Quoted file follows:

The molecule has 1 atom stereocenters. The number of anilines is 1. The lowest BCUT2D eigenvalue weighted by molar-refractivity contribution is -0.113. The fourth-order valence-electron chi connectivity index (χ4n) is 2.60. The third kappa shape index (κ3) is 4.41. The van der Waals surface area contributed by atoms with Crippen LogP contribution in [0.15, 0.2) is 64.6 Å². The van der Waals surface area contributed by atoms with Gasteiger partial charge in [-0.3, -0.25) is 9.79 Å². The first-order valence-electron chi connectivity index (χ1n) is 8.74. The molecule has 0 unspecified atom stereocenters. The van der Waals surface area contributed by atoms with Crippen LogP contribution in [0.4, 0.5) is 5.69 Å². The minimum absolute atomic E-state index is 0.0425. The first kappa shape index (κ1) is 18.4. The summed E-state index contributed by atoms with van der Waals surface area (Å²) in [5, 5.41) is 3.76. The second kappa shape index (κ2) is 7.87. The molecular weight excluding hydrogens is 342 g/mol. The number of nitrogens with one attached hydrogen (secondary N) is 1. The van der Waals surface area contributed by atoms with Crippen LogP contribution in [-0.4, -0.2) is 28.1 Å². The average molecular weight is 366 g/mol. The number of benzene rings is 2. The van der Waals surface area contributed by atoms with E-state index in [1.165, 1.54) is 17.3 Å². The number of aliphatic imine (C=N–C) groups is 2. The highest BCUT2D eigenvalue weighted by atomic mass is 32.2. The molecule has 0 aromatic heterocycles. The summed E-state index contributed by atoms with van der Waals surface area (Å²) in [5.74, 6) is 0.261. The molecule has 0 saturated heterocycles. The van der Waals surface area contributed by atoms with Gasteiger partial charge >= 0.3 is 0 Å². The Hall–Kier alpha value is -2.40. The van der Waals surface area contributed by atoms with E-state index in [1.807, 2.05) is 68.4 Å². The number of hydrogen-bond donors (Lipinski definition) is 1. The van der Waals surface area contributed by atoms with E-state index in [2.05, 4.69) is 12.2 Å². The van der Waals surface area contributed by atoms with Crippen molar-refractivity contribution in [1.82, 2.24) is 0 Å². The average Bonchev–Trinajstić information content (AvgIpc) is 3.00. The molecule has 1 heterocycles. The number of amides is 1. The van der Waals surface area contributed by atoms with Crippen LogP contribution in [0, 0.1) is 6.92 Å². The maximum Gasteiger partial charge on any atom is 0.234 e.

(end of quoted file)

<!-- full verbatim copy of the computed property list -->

The molecule has 1 atom stereocenters. The number of anilines is 1. The lowest BCUT2D eigenvalue weighted by molar-refractivity contribution is -0.113. The fourth-order valence-electron chi connectivity index (χ4n) is 2.60. The third kappa shape index (κ3) is 4.41. The van der Waals surface area contributed by atoms with Crippen LogP contribution in [0.15, 0.2) is 64.6 Å². The van der Waals surface area contributed by atoms with Gasteiger partial charge in [-0.3, -0.25) is 9.79 Å². The first-order valence-electron chi connectivity index (χ1n) is 8.74. The molecule has 0 unspecified atom stereocenters. The van der Waals surface area contributed by atoms with Crippen LogP contribution in [0.4, 0.5) is 5.69 Å². The minimum absolute atomic E-state index is 0.0425. The first kappa shape index (κ1) is 18.4. The summed E-state index contributed by atoms with van der Waals surface area (Å²) in [5, 5.41) is 3.76. The second kappa shape index (κ2) is 7.87. The molecular weight excluding hydrogens is 342 g/mol. The number of nitrogens with one attached hydrogen (secondary N) is 1. The van der Waals surface area contributed by atoms with Crippen LogP contribution in [-0.4, -0.2) is 28.1 Å². The average molecular weight is 366 g/mol. The number of benzene rings is 2. The van der Waals surface area contributed by atoms with E-state index in [1.165, 1.54) is 17.3 Å². The number of aliphatic imine (C=N–C) groups is 2. The highest BCUT2D eigenvalue weighted by atomic mass is 32.2. The molecule has 0 aromatic heterocycles. The summed E-state index contributed by atoms with van der Waals surface area (Å²) in [5.74, 6) is 0.261. The molecule has 0 saturated heterocycles. The van der Waals surface area contributed by atoms with Gasteiger partial charge >= 0.3 is 0 Å². The Hall–Kier alpha value is -2.40. The van der Waals surface area contributed by atoms with E-state index in [1.807, 2.05) is 68.4 Å². The number of hydrogen-bond donors (Lipinski definition) is 1. The van der Waals surface area contributed by atoms with E-state index in [2.05, 4.69) is 12.2 Å². The van der Waals surface area contributed by atoms with Crippen molar-refractivity contribution in [1.82, 2.24) is 0 Å². The average Bonchev–Trinajstić information content (AvgIpc) is 3.00. The molecule has 1 heterocycles. The number of amides is 1. The van der Waals surface area contributed by atoms with Crippen LogP contribution in [0, 0.1) is 6.92 Å². The maximum Gasteiger partial charge on any atom is 0.234 e.